Listen To the Bard of Avon
I have spent eight decades journeying down my yellow brick road called life. The ancient Chinese venerated people my age because they were wise. That wisdom wasn’t genetic. Instead, the wisdom was acquired over a lifetime of making mistakes. I admit; that I have had a litany of missteps.
In a couple of weeks, Ti Ti and Moh Moh will arrive at O’Hare Airport after spending more than twenty-four hours in the air and waiting in airports for connecting flights to Chicago. Moh Moh will help Ti Ti get used to America and prepare for college. The three of us will see the tourist sites in Chicagoland. When Moh Moh’s tourist visa is about to expire, she will return home to her husband and to her younger two daughters in Myanmar.
As Ti Ti gets ready to attend college, she will hear my litany of learnings about life. Ti Ti named me years ago, PaPa Al. It won’t be long before she calls me Venerable PaPa Al.
Nonetheless, I’m older than most of my readers, except for Methuselah. Therefore, allow me a teaching moment. This photo is of a lighthouse as a storm swirls around it. You will have times in your journey down your yellow brick road that will parallel how the lighthouse keeper felt.
The lighthouse keeper faced a colossal storm near Brittany, France. What thoughts must have swirled around in his mind? Having been in storms myself, the lighthouse keeper’s choices came down basically two options. One alternative was to give up. The other was to face reality. When I address problems head-on, I notice a strange phenomenon. Often, standing up to the storm can result in initially not being successful. I will return to the issue from another angle. I can’t know in advance whether that innovative approach will work. However, not attempting to resolve the problem is a sure means to failure.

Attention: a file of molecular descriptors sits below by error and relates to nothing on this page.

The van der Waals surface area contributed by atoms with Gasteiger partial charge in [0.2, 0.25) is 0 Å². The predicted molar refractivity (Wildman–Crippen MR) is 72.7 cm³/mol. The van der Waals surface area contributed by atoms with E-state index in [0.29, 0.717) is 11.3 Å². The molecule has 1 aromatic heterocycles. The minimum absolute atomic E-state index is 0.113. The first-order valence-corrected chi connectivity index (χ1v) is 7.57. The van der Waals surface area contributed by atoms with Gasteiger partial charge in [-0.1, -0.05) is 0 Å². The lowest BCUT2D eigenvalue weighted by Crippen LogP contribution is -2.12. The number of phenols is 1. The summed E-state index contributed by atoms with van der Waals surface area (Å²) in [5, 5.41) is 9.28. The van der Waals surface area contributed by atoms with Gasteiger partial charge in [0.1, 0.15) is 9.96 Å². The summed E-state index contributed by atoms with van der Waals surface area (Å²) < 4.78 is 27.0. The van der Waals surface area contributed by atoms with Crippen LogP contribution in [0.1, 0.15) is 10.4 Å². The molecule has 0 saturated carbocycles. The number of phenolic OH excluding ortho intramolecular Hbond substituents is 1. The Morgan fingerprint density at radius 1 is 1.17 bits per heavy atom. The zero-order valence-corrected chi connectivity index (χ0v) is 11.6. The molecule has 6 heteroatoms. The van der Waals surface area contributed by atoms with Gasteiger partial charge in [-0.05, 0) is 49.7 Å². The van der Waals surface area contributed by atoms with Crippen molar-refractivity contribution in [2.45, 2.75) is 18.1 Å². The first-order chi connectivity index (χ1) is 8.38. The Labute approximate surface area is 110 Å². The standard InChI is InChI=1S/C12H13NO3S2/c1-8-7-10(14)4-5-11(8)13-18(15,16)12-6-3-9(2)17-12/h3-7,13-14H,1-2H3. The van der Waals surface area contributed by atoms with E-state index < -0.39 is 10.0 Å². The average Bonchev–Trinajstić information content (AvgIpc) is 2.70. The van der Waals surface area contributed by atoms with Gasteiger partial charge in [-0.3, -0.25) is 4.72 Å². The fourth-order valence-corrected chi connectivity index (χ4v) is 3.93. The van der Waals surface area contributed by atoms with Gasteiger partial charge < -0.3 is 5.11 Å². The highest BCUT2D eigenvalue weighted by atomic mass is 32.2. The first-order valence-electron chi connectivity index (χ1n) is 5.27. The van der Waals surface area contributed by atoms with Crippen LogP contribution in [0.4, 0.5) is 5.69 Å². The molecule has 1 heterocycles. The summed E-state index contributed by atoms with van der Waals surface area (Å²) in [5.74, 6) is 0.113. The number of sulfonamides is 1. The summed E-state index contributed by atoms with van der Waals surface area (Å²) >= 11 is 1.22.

The Bard of Avon wrote Julius Caesar, in which Caesar addresses a problem.
Cowards die many times before their deaths;
The valiant never taste of death but once.
Of all the wonders that I yet have heard,
It seems to me most strange that men should fear,
Seeing that death, a necessary end,
Will come when it will come.
However, there is an interesting caveat to Shakespeare’s idea. Even when you fail, you have instructed the next generation on how to journey down their yellow brick roads of life.